Archives for category: Waterford

Over the weekend, Deirdre, Mark, Brendan and I took a walk in the Comeraghs: starting in the Nire Valley, crossing over to the Gap, making our way around to the Western Lakes, then climbing up to a small cairn on the plateau.

We traversed the boggy plateau, briefly encountering a “spot of bother”, when one of our group (who shall remain nameless) began to sink into the mud, saving himself using a technique with two poles that I will never forget.

After ploughing waist-deep through boggy streams and navigating through a cloudy and featureless landscape, we came to a point that we expected would lead us down the mountain. Instead of a gradual descent, however, we encountered a sheer cliff-edge. We had walked slightly further west than we had intended. We spent the next hour handrailing the cliffs until we finally discovered a safe exit from the plateau.

Just as we were going down, the cloud lifted, and we were able to make out a spectacular panorama. The walk back to the cars was almost magical, with the setting sun illuminating the valley in orange, yellow and emerald green.

It was a challenging, fun-filled, haphazard walk that we’ll remember for a long time.

I spent Saturday at the Tall Ships festival in Waterford city. While I can’t call Waterford my home city for obscure geographical and sporting reasons, it is nevertheless the city of my education and upbringing.

And what a terrific city it is.

The Tall Ships Festival this weekend was easily the best organised event I have ever attended. It would not have been possible without the active involvement of hundreds of dedicated men and women and a project management team that were dedicated to the pursuit of perfection in making the occasion as successful as possible.

It was quite clear, right from the beginning, that the organisation was top class. Some examples:

Most of the city was cleared of traffic, creating an enormous pedestrian zone, the likes of which I have never seen. Park and Ride car-parks were in place with numerous shuttle busses and taxis taking visitors to and from the city.

Litter collectors were out in force, ensuring that the streets remained clean and the bins remained usable despite the huge crowds.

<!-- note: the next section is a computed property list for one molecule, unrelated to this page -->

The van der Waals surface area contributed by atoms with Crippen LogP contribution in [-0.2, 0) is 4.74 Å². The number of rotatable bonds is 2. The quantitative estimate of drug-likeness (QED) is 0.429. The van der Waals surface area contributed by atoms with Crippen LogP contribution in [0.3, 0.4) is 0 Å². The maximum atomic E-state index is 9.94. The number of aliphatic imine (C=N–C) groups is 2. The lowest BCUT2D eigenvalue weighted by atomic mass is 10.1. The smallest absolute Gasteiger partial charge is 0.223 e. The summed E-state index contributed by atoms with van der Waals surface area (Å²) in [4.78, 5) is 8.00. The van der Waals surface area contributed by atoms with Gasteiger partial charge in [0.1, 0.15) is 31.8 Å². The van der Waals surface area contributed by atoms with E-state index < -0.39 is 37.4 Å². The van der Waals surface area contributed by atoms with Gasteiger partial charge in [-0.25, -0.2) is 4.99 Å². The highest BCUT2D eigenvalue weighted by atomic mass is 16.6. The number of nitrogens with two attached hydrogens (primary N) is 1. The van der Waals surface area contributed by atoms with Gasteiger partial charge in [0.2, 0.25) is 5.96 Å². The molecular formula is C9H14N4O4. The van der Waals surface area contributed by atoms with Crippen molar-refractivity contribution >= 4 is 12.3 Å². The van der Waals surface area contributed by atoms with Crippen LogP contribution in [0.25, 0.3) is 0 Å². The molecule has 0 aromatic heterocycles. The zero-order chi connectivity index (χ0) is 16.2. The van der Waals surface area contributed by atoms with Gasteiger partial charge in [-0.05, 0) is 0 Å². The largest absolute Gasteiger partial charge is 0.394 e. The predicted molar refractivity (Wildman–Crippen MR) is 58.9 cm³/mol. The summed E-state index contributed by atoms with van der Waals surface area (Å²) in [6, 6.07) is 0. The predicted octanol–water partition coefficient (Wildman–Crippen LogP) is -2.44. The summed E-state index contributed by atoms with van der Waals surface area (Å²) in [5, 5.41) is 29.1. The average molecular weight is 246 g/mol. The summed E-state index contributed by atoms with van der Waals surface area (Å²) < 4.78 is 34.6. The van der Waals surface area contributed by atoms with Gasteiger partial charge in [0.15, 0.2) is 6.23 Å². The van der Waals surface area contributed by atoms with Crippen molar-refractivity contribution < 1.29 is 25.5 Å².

Toilet facilities were clean, numerous, and plentiful.

There was a large fun-fair, a crafts village, a food village and a music venue, allowing visitors to enjoy different aspects of what the city had to offer.

Booklets, signage and literature were very clear and inviting.

The variety, quantity and quality of food and drink outlets obviated any major queues or bottlenecks. This also ensured that prices remained reasonable.

Crowd barriers were sensible and unobtrusive. Indeed, security, while probably quite extensive, was very low-key.

There were numerous fringe events and street performances.

The city looked great. The shops and venues were brightly painted and inviting.

Without doubt, many arrangements were in place far away from the eyes of tourists and visitors, such as ramping up hospital staff and emergency staff should the need have arisen.

Did I mention there were ships there too?

When it comes to an event like the Tall Ships, Waterford has a natural advantage: a port area slap-bang in the centre of the city. It was chosen to be the first city on the race route, and it’s no wonder it has been invited to host the ships again in a few years time. This was a world class undertaking. The people of Waterford should be proud of what they accomplished this weekend. Future festival organisers now have a gold standard which they must aspire to meet.

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